In: Society, Science, Technology
AI & Ethics
Technological advancements pose new and unprecedented ethical questions that humanity will have to deal with. The world will surely not become a better place if our conscious or unconscious biases make their way into algorithms. AI should be fair. In the end, it comes down to this: Do we want to model the world as it is, or as it should be?
A.I. Is Mastering Language. Should We Trust What It Says?
OpenAI’s GPT-3 and other neural nets can now write original prose with mind-boggling fluency – a development that could have profound implications for the future.
New York Times Magazine, 2022
Meet DALL-E, the A.I. That Draws Anything at Your Command
New technology that blends language and images could serve graphic artists – and speed disinformation campaigns.
The New York Times, 2022
Responsibility: Responsible AI in Action
Microsoft AI Business School Podcast Episode 3
Ethicists were hired to save tech’s soul. Will anyone let them?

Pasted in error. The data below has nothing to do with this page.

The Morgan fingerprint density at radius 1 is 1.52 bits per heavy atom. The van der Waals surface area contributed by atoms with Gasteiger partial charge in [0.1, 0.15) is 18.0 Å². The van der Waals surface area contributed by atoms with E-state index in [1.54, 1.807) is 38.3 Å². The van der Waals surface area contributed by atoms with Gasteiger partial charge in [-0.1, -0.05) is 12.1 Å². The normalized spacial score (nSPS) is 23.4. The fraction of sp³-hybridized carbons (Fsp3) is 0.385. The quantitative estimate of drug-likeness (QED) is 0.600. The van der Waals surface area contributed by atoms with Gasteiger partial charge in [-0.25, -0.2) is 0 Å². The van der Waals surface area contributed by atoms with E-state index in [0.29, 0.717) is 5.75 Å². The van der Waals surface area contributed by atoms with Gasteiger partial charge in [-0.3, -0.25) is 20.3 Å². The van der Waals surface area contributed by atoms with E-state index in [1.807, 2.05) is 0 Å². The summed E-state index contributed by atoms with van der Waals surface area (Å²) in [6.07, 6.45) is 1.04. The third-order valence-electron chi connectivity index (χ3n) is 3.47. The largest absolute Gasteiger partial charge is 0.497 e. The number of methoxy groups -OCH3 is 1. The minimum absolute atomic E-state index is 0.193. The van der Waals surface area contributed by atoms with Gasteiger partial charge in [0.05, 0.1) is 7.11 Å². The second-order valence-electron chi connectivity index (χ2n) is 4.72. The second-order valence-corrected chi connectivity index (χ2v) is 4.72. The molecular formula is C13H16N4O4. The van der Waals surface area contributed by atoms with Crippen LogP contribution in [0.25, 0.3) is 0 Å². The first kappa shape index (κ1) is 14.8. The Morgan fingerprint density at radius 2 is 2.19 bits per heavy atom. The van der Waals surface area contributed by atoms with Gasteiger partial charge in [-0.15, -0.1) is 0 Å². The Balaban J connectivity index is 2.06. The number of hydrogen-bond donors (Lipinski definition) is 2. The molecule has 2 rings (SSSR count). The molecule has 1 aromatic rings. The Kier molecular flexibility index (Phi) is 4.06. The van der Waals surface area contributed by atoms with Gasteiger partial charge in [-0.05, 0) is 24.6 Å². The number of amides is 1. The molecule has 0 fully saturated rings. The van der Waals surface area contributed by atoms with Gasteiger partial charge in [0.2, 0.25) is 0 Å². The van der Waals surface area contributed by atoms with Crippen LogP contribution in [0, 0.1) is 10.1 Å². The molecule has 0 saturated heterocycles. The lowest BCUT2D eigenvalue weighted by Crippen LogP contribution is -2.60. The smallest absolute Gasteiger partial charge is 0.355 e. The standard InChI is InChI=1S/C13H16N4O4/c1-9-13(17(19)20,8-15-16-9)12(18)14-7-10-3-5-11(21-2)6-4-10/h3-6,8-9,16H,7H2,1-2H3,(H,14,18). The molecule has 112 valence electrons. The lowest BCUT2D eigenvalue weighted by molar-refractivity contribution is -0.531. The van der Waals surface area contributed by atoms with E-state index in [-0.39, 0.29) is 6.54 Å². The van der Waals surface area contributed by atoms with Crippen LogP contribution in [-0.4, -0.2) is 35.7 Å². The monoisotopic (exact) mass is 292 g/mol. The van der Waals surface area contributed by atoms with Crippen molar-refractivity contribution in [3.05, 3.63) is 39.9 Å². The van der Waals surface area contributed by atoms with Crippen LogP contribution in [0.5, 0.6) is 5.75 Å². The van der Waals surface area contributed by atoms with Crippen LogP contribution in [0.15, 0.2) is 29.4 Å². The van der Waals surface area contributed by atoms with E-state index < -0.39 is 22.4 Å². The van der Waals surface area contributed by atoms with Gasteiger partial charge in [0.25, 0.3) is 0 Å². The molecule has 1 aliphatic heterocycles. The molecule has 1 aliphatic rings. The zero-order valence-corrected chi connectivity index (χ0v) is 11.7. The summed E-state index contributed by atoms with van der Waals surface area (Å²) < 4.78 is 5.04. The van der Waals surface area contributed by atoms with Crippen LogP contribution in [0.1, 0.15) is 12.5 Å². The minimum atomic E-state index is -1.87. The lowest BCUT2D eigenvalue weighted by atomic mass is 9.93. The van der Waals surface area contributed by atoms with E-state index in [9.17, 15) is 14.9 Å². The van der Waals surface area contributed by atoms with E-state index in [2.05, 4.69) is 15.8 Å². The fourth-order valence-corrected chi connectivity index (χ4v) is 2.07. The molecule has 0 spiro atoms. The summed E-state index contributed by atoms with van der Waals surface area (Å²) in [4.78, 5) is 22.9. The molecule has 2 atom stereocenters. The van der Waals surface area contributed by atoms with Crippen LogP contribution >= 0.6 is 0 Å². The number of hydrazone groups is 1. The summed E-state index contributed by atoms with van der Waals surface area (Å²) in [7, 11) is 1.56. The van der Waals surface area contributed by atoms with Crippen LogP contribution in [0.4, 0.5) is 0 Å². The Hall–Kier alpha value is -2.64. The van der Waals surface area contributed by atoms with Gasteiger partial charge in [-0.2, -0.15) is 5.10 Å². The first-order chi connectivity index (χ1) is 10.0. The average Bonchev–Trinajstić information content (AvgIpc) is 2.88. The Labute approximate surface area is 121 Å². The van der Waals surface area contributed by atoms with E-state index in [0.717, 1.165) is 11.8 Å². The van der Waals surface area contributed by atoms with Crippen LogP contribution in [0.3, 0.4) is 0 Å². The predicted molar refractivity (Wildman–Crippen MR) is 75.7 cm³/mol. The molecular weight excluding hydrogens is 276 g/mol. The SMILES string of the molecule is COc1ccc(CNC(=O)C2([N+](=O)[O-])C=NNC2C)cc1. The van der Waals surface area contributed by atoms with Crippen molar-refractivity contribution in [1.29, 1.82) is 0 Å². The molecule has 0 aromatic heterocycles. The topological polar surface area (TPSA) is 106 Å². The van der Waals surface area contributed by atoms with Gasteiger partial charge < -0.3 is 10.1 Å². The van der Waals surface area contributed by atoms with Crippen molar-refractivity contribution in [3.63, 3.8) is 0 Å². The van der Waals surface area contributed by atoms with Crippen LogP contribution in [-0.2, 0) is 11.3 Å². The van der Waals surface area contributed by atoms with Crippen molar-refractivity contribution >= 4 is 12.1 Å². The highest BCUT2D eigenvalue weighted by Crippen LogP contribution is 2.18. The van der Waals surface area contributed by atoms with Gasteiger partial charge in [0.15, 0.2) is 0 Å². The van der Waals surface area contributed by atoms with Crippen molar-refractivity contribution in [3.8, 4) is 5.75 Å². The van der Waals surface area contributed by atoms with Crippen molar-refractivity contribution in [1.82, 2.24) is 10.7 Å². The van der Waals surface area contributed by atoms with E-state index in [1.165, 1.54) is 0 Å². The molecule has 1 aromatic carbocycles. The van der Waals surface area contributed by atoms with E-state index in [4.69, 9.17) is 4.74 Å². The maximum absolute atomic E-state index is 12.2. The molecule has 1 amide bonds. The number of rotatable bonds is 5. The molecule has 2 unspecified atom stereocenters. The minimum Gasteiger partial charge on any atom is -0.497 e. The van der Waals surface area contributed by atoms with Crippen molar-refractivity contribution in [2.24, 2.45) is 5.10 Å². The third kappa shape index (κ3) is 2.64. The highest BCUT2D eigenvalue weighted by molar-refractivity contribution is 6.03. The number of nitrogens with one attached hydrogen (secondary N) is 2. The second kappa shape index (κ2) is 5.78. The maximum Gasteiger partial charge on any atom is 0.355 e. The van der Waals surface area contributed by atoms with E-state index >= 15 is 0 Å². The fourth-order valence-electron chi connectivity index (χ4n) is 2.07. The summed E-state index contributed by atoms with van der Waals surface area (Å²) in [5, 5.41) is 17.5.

Firms are adding ethical thinking to their processes, but ethical outcomes are optional.
An AI Tool to Make Clinical Trials More Inclusive
An artificial-intelligence tool called Trial Pathfinder can run clinical-trial emulations using healthcare data from people with cancer, and can learn how to optimize trial-inclusion eligibility criteria, while maintaining patient safety.
Daniel Kahneman and Yuval Noah Harari in Conversation
Top Global Historical Trends Shaping Humankind Today
sponsor Landmark Bank, 2021
Resisting the Rise of Facial Recognition
Growing use of surveillance technology has prompted calls for bans and stricter regulation.
Beating Biometric Bias
The technology is improving – but the bigger issue is how it’s used.
Four Ethical Priorities for Neurotechnologies and AI
Artificial intelligence and brain–computer interfaces must respect and preserve people’s privacy, identity, agency and equality, say Rafael Yuste, Sara Goering and colleagues.
Design AI so that it’s Fair
Identify sources of inequity, de-bias training data and develop algorithms that are robust to skews in data, urge James Zou and Londa Schiebinger.